As the first generation of the Art Branch retired, their replacements were often those they had nurtured. Paul Milton's genius was in picking talented young teachers, and he initially mentored Neil Brown who was seconded to the inspectorate in 1974 before teaching at Alexander Mackie. Others involved in the post-Wyndham curriculum included the art teacher and later visual arts consultant with the department Len Rieser, Sydney University's art historian Terry Smith and sculptor Ken Unsworth, who taught at Sydney Teachers' College. Their more reasoned approach can be seen in the incremental changes to curriculum documents. The growing recognition that learning art is part of the experience of learning to think and learning about life was by 1987 spelt out in greater detail in the curriculum documents: ‘Visual arts education is important because it involves the learning of a visual language. This visual symbol system is a non-verbal way of knowing which is the only way some aspects of the world can be comprehended and shared. It enables the student to communicate and express their ideas and feelings in a visual way and respond to the world around them with understanding, imagination and sensitivity.'

Amanda Weate, who by the late 1980s was teaching art education, worked with Brown on the syllabus committee to revise the curriculum so that students could better develop their cognitive abilities as they explored visual worlds. At the core of the curriculum is the idea that ‘making and studying in the visual arts is conditioned by different theoretical orientations which affect the way images and objects are identified, valued, interpreted, created and used'. As Thomas explains: ‘The aim is not to suggest that art can be neatly categorised, but rather to enable students to understand how different functions shape meaning and value. Visual arts then become a way of thinking, a kind of practical reasoning and thus a pathway to intellectual development and purposeful action.'

 

THE NEW SOUTH Wales innovations were resisted by the other states – especially Victoria, which was committed to an orthodox view of creativity. In the early 1990s, the opposing ideologies clashed on the political battlefield of a national curriculum. The Dawkins restructure of education is best remembered for its abolition of colleges of advanced education and the subsequent expansion of universities, but he also had ambitions to create a national school curriculum. In New South Wales, the Greiner government's landslide victory and the Carrick and Scott Reports meant the old education authorities were restructured and dedicated staff appointed to the new statutory Board of Studies to work in close consultation with tertiary educators and senior art teachers. ‘At this time we had two additional opportunities – and curriculum is about taking and making opportunities, it being insistently political – Neil Brown's ongoing research principally concerning theory of mind, and the resources being directed to the national curriculum,' says Weate.

New South Wales was not prepared to yield. The authors of the revised curriculum were able to convince both the Board of Studies and the politicians that the study of visual arts represented a pathway into cognitive development, and that the word ‘creative' was too small to encompass what visual perception and the making of art can do. By the 1990s, in the face of intransigence from both sides, the idea of a national curriculum for the visual arts and other subjects was abandoned.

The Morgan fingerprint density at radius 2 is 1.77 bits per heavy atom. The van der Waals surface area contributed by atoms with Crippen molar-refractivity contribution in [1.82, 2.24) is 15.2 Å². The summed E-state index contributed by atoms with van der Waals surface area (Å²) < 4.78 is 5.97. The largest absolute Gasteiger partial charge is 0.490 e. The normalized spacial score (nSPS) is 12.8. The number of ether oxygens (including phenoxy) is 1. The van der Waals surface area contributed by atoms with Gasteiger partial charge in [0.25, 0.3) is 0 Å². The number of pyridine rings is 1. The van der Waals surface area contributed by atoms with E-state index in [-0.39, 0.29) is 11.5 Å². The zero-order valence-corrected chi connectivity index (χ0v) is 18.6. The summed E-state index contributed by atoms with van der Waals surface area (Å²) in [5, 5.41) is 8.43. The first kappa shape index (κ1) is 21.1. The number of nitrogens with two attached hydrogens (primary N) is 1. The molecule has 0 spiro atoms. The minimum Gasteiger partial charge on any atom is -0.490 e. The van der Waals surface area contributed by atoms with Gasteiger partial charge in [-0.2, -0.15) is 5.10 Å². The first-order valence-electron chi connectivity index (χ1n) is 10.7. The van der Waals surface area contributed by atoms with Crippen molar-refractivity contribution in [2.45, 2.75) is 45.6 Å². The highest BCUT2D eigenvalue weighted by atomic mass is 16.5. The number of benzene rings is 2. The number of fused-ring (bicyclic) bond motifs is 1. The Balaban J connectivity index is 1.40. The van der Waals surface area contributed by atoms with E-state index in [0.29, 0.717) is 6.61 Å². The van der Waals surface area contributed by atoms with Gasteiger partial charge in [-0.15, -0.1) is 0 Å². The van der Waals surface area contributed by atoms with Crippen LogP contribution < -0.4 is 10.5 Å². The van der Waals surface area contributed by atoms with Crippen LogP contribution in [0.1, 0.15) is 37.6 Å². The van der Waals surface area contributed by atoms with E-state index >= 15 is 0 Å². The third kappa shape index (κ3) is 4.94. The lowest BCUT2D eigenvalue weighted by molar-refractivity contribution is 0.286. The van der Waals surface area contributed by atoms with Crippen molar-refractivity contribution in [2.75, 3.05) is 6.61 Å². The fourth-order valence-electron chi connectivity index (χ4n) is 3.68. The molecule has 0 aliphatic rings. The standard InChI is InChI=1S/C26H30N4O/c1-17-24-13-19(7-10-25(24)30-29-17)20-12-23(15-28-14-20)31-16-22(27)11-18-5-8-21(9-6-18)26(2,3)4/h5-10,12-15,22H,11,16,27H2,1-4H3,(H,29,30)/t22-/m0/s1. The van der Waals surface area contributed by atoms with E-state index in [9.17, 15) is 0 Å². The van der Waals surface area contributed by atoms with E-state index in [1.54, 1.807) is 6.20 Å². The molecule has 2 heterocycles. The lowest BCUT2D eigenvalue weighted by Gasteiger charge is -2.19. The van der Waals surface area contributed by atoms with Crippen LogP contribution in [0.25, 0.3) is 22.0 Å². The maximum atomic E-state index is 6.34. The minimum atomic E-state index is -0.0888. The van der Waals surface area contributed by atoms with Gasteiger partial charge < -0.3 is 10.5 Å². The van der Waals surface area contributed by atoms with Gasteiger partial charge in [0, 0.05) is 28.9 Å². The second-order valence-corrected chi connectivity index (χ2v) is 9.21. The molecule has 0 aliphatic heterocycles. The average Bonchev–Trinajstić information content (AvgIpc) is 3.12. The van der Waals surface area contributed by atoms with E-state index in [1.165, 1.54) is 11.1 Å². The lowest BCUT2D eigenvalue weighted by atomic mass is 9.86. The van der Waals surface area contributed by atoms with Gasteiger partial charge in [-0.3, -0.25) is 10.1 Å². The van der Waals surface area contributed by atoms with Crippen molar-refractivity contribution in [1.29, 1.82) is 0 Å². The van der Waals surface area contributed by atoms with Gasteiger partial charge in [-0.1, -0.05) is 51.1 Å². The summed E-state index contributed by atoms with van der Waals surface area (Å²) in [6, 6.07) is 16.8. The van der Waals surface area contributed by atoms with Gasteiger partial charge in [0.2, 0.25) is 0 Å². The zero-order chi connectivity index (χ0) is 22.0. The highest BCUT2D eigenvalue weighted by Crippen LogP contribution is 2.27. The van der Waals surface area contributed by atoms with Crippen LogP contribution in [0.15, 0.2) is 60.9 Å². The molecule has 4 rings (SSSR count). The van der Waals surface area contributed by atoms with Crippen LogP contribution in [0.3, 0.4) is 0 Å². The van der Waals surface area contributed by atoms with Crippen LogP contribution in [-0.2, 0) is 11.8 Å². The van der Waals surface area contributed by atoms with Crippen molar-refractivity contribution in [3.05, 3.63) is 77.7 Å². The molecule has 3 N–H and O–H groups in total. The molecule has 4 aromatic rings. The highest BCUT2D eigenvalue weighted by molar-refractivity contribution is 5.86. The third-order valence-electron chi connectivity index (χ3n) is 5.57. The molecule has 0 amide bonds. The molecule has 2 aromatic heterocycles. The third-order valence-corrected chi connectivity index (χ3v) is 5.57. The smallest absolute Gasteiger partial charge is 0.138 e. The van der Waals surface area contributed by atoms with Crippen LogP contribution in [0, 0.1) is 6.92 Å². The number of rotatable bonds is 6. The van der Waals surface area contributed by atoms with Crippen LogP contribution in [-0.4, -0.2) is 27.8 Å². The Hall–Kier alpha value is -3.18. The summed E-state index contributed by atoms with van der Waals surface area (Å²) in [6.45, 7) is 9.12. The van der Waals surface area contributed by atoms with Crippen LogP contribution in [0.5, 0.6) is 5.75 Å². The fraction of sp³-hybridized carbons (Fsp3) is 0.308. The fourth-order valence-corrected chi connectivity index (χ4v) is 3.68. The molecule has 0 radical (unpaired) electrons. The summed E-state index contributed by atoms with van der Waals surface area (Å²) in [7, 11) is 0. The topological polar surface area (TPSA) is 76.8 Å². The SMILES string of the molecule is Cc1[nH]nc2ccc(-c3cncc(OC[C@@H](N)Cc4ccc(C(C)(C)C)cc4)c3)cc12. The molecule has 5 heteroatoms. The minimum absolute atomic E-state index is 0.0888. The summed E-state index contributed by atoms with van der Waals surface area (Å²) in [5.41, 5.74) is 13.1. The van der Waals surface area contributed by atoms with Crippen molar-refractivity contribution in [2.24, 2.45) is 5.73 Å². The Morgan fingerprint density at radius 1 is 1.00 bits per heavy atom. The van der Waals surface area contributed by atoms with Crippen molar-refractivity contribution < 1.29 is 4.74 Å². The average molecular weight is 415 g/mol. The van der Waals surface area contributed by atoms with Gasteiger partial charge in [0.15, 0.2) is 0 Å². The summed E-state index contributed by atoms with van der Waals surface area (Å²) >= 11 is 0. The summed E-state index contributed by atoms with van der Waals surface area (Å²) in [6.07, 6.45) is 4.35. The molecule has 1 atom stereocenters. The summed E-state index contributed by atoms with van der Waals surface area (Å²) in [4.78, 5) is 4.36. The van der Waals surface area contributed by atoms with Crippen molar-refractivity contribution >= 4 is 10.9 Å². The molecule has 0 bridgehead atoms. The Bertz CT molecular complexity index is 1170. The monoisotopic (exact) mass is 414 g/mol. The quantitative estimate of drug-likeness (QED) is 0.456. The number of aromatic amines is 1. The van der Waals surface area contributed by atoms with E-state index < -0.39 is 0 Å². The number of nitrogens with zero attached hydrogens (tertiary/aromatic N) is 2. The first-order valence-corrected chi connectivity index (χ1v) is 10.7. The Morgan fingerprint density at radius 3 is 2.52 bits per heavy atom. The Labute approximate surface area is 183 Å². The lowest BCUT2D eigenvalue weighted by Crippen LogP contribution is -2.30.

Kerry Thomas, whose recently-submitted PhD thesis has the title ‘A qualitative analysis of creativity as misrecognition in the transactions between art teachers and their students in the final years of schooling', sees curriculum change as a series of adaptations that anticipate and respond to circumstances and events. Certainly it is true that nothing stays the same. The most recent ‘streamlining' of the New South Wales Higher School Certificate curriculum in the late 1990s eliminated further study in many subjects, including the visual arts. This has had the effect of downgrading art's status in the arcane calculations that decide which subjects are favourably weighted for the university admissions index. Now the cash-strapped New South Wales government is toying with the allocation of resources across all its portfolios and questioning whether it can cut the external marking of ‘major works' in a range of subjects, including the visual arts. This will not just damage the popular ARTEXPRESS; it will affect the integrity of the entire examination process. As Thomas says: ‘Marking is ... extremely powerful as a way of inculcating art teachers about standards which in turn invades the economy of the art classroom.'

Early this year, the arts and education ministers will decide whether and how to proceed with a national curriculum in the arts. This is an even more complex decision than other areas of the national curriculum because of the range of areas and the mix of skills and conceptual studies involved. As the experience of the visual arts curriculum in New South Wales shows, it is possible to adopt an ambitious agenda that examines the reality of creative practices in the visual arts and provide students with the opportunity to create work of the highest order, worthy of exhibition in the state gallery. The reasoning behind the New South Wales curriculum increases the options for students of all abilities. It gives the most able wings to fly, while giving cognitive tools to those who do not yet have the words to explain their thinking.


From Griffith Review Edition 23: Essentially Creative © Copyright Griffith University & the author.